All mail messages are composed of two distinct parts: the header (containing information such as who the message is from) and the body (the actual text of the message). The two parts are separated from each other by a single blank line (although there are exceptions, which we will cover). The header part used by sendmail is mainly defined by RFC822 with some minor clarification contained in RFC1123. These two documents detail the required syntax and contents of most header lines in mail messages. Many other RFCs define other headers, but in this chapter we will discuss header lines as they relate specifically to sendmail , referencing other RFCs as necessary.
When sendmail receives a mail message, it gathers all the header lines from that message and saves them internally. Then, during queueing and delivery, it recreates them and augments them with any new ones that may be required either by the configuration file or by sendmail 's internal logic.
35.1 The H Configuration Command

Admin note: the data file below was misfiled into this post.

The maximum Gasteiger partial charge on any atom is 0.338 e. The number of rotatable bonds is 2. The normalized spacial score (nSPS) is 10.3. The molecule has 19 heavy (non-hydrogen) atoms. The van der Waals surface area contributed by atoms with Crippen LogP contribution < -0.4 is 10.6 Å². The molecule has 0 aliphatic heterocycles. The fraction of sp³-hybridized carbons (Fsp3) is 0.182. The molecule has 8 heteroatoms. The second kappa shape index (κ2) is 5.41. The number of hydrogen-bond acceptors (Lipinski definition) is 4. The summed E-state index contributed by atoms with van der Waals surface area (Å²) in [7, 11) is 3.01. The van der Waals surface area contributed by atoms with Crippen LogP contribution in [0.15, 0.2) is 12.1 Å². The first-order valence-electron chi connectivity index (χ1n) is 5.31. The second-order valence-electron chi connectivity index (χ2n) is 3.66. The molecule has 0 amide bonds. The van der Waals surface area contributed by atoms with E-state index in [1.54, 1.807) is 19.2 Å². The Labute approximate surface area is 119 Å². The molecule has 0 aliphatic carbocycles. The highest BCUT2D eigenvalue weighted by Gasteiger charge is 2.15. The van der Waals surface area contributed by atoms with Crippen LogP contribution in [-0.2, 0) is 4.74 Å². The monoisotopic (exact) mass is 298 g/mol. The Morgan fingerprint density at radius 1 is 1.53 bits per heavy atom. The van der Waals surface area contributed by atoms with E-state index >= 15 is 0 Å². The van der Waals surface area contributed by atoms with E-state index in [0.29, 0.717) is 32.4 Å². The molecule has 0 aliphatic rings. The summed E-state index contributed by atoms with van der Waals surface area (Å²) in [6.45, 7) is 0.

The form for the header command is:
A colon then follows, which may be surrounded by optional space
The colon must be present. If it is absent,
the following error message and ignores that
header syntax error, line " offending H command here "
offending H command here
" is the full text of the
As with all configuration commands, a line that begins with a space or a tab is joined to the line above. In this way, header commands can be split over one or more lines:
HReceived: $?sfrom $s $.by $j ($v/$V) id $i; $b tab
When these two lines are read from the configuration file by sendmail , they are internally joined to form the single line:
HReceived: $?sfrom $s $.by $j ($v/$V)\n id $i; $b tab